Monday, August 04, 2008


MItch Albom, by chance, is flipping the t.v. channels when he hears the voice of his undergraduate professor Morrie Schwartz talking about his diagnosis of Lou Gehrig's disease. He gets in touch with Morrie after two decades and what emerges is this little book about "life's greatest lesson,"--how to live and how to die.

Albom records all of his visits with Morrie and the discussions they had about love, marriage, children, dancing and dying. He decides to publish the pieces to help pay for Morrie's health care and the little book about their conversations and their friendship was translated into 31 languages, becoming an international bestseller spreading millions of copies around the world.

If you want to feel good about being human and the beauty of life especially in its frailty, read TUESDAY'S WITH MORRIE, and be prepared to weep.

THE GLASS CASTLE by Jeannette Walls

I picked this memoir up in the airport on my way to New York a couple of weeks ago. It is a remarkable achievement. Walls manages to write about the extreme poverty in which she and her siblings were raised by two very eccentric parents. Their lives were deeply dysfunctional and extraordinarily vibrant.

What astonished me about the Walls children was their resilience and their sure belief in each other that they would eventually escape the shocking depravity they were forced by their parents to endure.

THE GLASS CASTLE is an unflinching and brave account without an ounce of self-pity. It is on my list of top ten books I've read this year.

HOW TO BE GOOD by Nick Hornby

I've been a fan of Hornby's novels for years, long before his work attracted new readers who saw the film adaptations of HIGH FIDELITY, ABOUT A BOY and FEVER PITCH.

HOW TO BE GOOD examines the breakdown of a marriage that seems completely stable from the outside. Kate is a successful MD with a thriving practice and her husband David is a freelance writer known for his irascible columns in the local paper. The story is told from Kate's perspective and explores how she struggles with the notion of goodness. She is the one who compromises the marriage by having an affair, and then watches as her husband follows his own path of self-destruction on his intended road to enlightenment with a different kind of interloper metaphorically sharing their marriage bed.

Hornby writes convincing characters, plausible plots and authentic dialogue that will have you believing every word of it.

BRIDGE OF SIGHS by Richard Russo

Russo is considered one of the finest contemporary American novelists who has accomplished with small town America and its locals what Alice Munro has achieved with her stories set in southwestern Ontario. His characters are so real, they could be your neighbours.

The story is Louis C. Lynch's to tell as he attempts to write a history of his hometown and his own life. He has spent all of his sixty years in Thomaston, New York, where he has remained an optimist like his father before him who established a little empire of convenience stores on the right side of the tracks. "Lucy" is married to Sarah Berg, a one-time visual artist who studied in NYC, who is generous of spirit and kind of heart and a recent cancer survivor. They are planning a trip to Venice where Lucy's oldest friend from boyhood is now a renowned painter.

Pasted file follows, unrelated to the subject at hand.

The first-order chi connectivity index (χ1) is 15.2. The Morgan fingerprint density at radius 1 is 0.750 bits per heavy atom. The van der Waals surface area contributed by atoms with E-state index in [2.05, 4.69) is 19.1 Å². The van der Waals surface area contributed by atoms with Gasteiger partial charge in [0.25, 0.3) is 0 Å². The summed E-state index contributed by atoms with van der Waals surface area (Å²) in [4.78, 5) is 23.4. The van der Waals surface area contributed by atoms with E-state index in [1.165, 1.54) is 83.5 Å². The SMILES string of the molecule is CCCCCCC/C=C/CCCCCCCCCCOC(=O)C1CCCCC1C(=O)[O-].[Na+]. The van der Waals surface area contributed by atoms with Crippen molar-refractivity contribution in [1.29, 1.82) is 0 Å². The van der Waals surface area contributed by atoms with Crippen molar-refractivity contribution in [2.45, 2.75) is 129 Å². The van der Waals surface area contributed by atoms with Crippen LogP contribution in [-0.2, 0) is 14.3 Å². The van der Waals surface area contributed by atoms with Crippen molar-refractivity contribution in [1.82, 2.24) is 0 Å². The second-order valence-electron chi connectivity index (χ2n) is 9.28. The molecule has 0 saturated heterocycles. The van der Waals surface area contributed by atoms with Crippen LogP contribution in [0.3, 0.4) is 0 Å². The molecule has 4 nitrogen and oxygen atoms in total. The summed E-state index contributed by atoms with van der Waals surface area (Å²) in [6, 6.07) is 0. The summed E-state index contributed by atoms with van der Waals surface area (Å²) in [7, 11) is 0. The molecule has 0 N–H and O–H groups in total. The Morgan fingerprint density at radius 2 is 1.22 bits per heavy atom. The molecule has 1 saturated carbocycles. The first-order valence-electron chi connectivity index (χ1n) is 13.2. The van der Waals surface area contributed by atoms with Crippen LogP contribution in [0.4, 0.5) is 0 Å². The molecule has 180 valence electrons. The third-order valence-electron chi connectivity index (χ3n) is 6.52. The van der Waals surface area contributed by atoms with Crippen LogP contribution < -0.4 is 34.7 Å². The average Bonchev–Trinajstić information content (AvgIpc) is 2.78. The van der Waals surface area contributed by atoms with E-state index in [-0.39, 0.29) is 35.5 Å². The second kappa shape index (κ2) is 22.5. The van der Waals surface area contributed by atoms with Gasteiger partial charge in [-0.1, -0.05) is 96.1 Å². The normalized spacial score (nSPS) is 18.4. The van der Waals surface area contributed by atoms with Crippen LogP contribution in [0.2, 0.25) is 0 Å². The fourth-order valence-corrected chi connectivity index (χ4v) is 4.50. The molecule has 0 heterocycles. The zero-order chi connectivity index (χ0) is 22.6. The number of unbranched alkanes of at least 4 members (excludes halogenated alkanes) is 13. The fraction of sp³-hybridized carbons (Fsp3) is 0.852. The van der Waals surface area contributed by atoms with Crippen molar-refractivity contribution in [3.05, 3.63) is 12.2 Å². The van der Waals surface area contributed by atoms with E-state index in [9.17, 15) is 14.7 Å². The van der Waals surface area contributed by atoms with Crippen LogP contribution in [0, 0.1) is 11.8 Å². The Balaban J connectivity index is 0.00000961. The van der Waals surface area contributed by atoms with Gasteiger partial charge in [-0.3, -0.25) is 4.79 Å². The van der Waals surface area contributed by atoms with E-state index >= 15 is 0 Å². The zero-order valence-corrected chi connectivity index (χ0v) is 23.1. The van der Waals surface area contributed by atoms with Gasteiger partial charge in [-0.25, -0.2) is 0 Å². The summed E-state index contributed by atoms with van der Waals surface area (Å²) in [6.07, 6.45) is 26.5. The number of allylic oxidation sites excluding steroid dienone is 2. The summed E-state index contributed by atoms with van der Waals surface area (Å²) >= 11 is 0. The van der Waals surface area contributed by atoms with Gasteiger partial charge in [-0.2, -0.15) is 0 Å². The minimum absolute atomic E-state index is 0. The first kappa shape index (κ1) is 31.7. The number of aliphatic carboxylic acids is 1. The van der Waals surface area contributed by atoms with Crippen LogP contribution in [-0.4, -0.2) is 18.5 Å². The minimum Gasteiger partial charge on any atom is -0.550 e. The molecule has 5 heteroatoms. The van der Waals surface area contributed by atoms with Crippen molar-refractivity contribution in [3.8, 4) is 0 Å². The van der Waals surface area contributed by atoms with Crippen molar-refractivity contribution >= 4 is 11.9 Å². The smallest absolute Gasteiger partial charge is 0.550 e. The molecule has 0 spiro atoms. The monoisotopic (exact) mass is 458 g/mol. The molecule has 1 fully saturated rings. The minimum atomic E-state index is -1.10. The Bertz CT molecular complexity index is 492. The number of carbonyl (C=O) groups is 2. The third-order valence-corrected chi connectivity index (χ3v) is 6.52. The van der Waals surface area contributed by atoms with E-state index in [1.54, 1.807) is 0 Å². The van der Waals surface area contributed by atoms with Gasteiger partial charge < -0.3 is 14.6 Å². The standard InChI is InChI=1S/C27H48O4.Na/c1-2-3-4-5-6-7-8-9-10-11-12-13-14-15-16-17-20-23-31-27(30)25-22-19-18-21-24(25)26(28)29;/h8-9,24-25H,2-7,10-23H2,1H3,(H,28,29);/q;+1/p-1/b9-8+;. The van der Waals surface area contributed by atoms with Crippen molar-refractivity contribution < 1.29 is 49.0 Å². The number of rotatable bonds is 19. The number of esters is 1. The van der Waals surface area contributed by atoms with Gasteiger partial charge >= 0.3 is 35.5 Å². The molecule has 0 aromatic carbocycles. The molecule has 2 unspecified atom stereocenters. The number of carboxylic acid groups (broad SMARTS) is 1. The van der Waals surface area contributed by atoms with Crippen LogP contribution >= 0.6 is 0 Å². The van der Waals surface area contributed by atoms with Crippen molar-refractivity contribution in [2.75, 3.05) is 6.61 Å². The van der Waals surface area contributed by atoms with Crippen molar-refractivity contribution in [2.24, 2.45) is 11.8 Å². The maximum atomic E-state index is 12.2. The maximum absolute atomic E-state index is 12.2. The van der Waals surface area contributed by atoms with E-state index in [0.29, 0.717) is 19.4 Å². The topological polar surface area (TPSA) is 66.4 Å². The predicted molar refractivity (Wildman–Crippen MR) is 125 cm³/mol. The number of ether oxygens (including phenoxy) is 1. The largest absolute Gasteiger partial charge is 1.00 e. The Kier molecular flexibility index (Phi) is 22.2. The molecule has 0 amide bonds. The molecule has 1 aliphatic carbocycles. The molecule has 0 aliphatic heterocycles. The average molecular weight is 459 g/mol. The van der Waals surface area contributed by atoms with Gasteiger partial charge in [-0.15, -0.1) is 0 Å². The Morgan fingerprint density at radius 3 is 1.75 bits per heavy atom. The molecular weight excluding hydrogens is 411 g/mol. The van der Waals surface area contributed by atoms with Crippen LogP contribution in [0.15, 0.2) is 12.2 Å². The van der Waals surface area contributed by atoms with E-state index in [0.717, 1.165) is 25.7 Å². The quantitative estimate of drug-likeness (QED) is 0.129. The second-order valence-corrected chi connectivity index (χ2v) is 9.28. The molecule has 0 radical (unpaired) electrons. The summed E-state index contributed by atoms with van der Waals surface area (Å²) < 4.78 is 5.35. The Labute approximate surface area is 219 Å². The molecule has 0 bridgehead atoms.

That painter friend, Robert Noonan, has remade himself in Italy and it is his connection to both "Lucy" and Sarah, independent of each other, that reveals truths about everyone.

BRIDGE OF SIGHS is a magnificent read.

SAILING TO CAPRI by Elizabeth Adler

Although Adler is shelved as a mystery writer, this novel borders on romance. Billionaire tycoon Sir Robert Hardwick (often described as looking like Shrek) dies mysteriously in a car crash. In his will he names six people who he suspects of wanting to kill him and entrusts private investigator Harry Montana, and his personal assistant Daisy Keane to take those six as well as six "red herrings" on a luxurious Mediterranean cruise that will end up at his villa on Capri where the contents of his last will and testament will be read publically with the intention of unmasking the killer.

It is pure trifle, but marvellous escapism as the yacht calls at Monte Carlo, Saint-Tropez, Sorrento and Capri.

DeNIRO'S GAME by Rawi Hage

This first novel by Montreal's Rawi Hage won this year's Dublin IMPAC literary award--the richest prize for English language fiction. It was snatched out of the slush pile at Anansi, a small Toronto publisher, and found its way to the short lists for fiction prizes at home before it gained recognition in Ireland.

DeNIRO'S GAME chronicles the madness of the Beirut civil war and does not flinch from graphic violence. It is not an easy read, but Hage is a voice to watch.

THE SCULPTRESS by MInnette Walters

Teenager Olive Martin pleads guilty to killing and dismembering her mother and her sister, earning herself the nickname "Sculptress." She's already served several years of a life sentence when journalist Rosalind Leigh decides to accept the contract to write a book about the notorious murderess.

What Rosalind doesn't expect to discover is that Olive is an intelligent and rather ordinary woman, and something doesn't quite fit about her admission to the heinous crimes.

Walters delivers a fast-paced and gripping tale that creates sympathy where before there ought to have been none.